Please note that you should never self-prescribe TCM ingredients. A TCM ingredient is almost never eaten on its own but as part of a formula containing several ingredients that act together. Please consult a professional TCM practitioner, they will be best able to guide you.
Preparation: Collect dried body of the 4-5 stage larva of silkworms which are died of infection. Wash, remove impurities and dry.
Main actions according to TCM*: Antispasmodic, subdues Internal Wind. Expels Wind and stops pain. Clears Toxins and dissipates nodules.
Primary conditions or symptoms for which Jiang Can may be prescribed by TCM doctors*: Convulsions in children Bell's palsy Epilepsy Tetanus Migraine Sore throat Conjunctivitis Painful eyes Rheumatic pain Swellings Swollen glands
Contraindications*: Should not be used together with Platycodon roots, Poria-coco mushroom, Fish-poison yam and Praying Mantis Egg-Cases.
Source date: 1202 AD
Number of ingredients: 14 herbs
Formula key actions: Clears Toxic-Heat. Clears Wind-Heat .
Conditions targeted*: FurunclesCarbuncles and others
Jiang Can is a deputy ingredient in Pu Ji Xiao Du Yin. This means it helps the king ingredient(s) treat the main pattern or it serves to treat a coexisting pattern.
In Pu Ji Xiao Du Yin, Jiang Can is acrid and neutral. It disperse Wind-Heat from the Upper Burner, head, and face.
Source date: Late 18th century
Number of ingredients: 19 herbs
Formula key actions: Opens the sensory orifices. Arrests spasms and convulsions. Clears Heat and transforms Phlegm.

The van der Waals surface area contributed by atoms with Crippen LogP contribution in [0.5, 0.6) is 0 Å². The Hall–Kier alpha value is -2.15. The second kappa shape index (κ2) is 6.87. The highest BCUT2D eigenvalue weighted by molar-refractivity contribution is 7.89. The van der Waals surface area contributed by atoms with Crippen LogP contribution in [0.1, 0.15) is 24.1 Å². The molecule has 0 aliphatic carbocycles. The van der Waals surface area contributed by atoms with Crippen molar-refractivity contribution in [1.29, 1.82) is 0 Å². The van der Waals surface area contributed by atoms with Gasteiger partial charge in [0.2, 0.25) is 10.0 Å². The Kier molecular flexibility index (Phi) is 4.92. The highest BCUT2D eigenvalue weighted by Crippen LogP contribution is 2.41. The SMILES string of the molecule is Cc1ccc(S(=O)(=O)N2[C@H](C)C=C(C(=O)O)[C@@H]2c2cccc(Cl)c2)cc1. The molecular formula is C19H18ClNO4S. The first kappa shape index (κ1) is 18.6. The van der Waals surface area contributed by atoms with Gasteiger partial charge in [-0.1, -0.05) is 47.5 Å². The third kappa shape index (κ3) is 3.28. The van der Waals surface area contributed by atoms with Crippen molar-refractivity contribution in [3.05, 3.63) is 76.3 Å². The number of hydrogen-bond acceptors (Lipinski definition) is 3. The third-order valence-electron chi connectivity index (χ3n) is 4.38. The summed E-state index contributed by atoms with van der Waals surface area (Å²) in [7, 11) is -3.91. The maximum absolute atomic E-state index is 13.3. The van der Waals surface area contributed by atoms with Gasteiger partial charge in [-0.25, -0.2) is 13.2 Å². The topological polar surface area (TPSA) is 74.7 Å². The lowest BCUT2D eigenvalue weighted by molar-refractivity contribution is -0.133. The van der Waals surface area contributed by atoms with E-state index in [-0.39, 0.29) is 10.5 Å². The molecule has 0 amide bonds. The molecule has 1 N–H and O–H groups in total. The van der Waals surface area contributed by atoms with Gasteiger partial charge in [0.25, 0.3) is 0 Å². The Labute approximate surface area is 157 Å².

Conditions targeted*: Acute encephalitisAcute meningitis and others
Jiang Can is a deputy ingredient in Hui Chun Dan. This means it helps the king ingredient(s) treat the main pattern or it serves to treat a coexisting pattern.
In Hui Chun Dan, Jiang Can extinguishes Wind and controlling spasms and convulsions.
In Traditional Chinese Medicine (TCM), Jiang Can belongs to the 'Herbs that pacify Internal Liver Wind and stop Tremors' category. These herbs are used to treat so-called 'hyperactive Liver Yang'. Concretely this translates into high blood pressure as well as seizures, spasms, convulsions, dizziness and vertigo. These herbs often seem to have a powerful antispasmodic effect on the nervous system.
Furthermore Jiang Can is Neutral in nature. This means that Jiang Can typically doesn't affect the balance in your body. Balance between Yin and Yang is a key health concept in TCM. Eating too many "Hot" (Yang) ingredients can lead to an imbalance whereby one has a Yang Excess. The inverse is true as well: too many "Cold" (Yin) ingredients can lead to a Yin Excess. The Neutral nature of Jiang Can means that you don't have to worry about that!
Jiang Can also tastes Pungent and Salty. The so-called 'Five Phases' theory in Chinese Medicine states that the taste of TCM ingredients is a key determinant of their action in the body. Pungent ingredients like Jiang Can tends to promote the circulations of Qi and Body Fluids. That's why for instance someone tends to sweat a lot when they eat spicy/pungent food. On the other hand Salty ingredients tend to have a draining effect in the body because they clear accumulations, remove Phlegm and soften hard lumps.
The tastes of ingredients in TCM also determine what Organs and Meridians they target. As such Jiang Can is thought to target the Liver and the Lung. In TCM the Liver is often referred as the body's "general" because it is in charge of regulating the movements of Qi and the Body Fluids. It also takes a leading role in balancing our emotions. In addition to performing respiration, the Lungs are thought in TCM to be a key part of the production chain for Qi and the Body Fluids that nourish the body.